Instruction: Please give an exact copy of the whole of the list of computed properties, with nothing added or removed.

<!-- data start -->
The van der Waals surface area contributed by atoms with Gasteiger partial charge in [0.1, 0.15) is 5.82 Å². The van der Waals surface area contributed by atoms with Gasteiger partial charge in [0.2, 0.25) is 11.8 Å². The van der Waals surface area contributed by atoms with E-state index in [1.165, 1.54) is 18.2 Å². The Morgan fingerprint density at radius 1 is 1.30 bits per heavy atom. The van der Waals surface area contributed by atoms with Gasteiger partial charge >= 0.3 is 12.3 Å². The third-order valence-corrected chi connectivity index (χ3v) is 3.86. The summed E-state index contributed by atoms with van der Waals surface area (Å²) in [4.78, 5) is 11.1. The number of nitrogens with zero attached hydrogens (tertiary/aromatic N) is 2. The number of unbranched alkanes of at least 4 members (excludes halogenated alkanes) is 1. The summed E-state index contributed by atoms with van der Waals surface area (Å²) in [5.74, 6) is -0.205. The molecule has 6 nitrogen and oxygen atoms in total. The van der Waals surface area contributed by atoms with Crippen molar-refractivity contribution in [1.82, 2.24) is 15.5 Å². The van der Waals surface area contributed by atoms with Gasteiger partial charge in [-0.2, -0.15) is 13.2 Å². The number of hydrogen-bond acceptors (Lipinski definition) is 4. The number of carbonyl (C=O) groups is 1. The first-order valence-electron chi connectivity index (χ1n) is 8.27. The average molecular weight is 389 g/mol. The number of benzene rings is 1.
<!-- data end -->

The van der Waals surface area contributed by atoms with Gasteiger partial charge in [0.1, 0.15) is 5.82 Å². The van der Waals surface area contributed by atoms with Gasteiger partial charge in [0.2, 0.25) is 11.8 Å². The van der Waals surface area contributed by atoms with E-state index in [1.165, 1.54) is 18.2 Å². The Morgan fingerprint density at radius 1 is 1.30 bits per heavy atom. The van der Waals surface area contributed by atoms with Gasteiger partial charge >= 0.3 is 12.3 Å². The third-order valence-corrected chi connectivity index (χ3v) is 3.86. The summed E-state index contributed by atoms with van der Waals surface area (Å²) in [4.78, 5) is 11.1. The number of nitrogens with zero attached hydrogens (tertiary/aromatic N) is 2. The number of unbranched alkanes of at least 4 members (excludes halogenated alkanes) is 1. The summed E-state index contributed by atoms with van der Waals surface area (Å²) in [5.74, 6) is -0.205. The molecule has 6 nitrogen and oxygen atoms in total. The van der Waals surface area contributed by atoms with Crippen molar-refractivity contribution in [1.82, 2.24) is 15.5 Å². The van der Waals surface area contributed by atoms with Gasteiger partial charge in [-0.2, -0.15) is 13.2 Å². The number of hydrogen-bond acceptors (Lipinski definition) is 4. The number of carbonyl (C=O) groups is 1. The first-order valence-electron chi connectivity index (χ1n) is 8.27. The average molecular weight is 389 g/mol. The number of benzene rings is 1.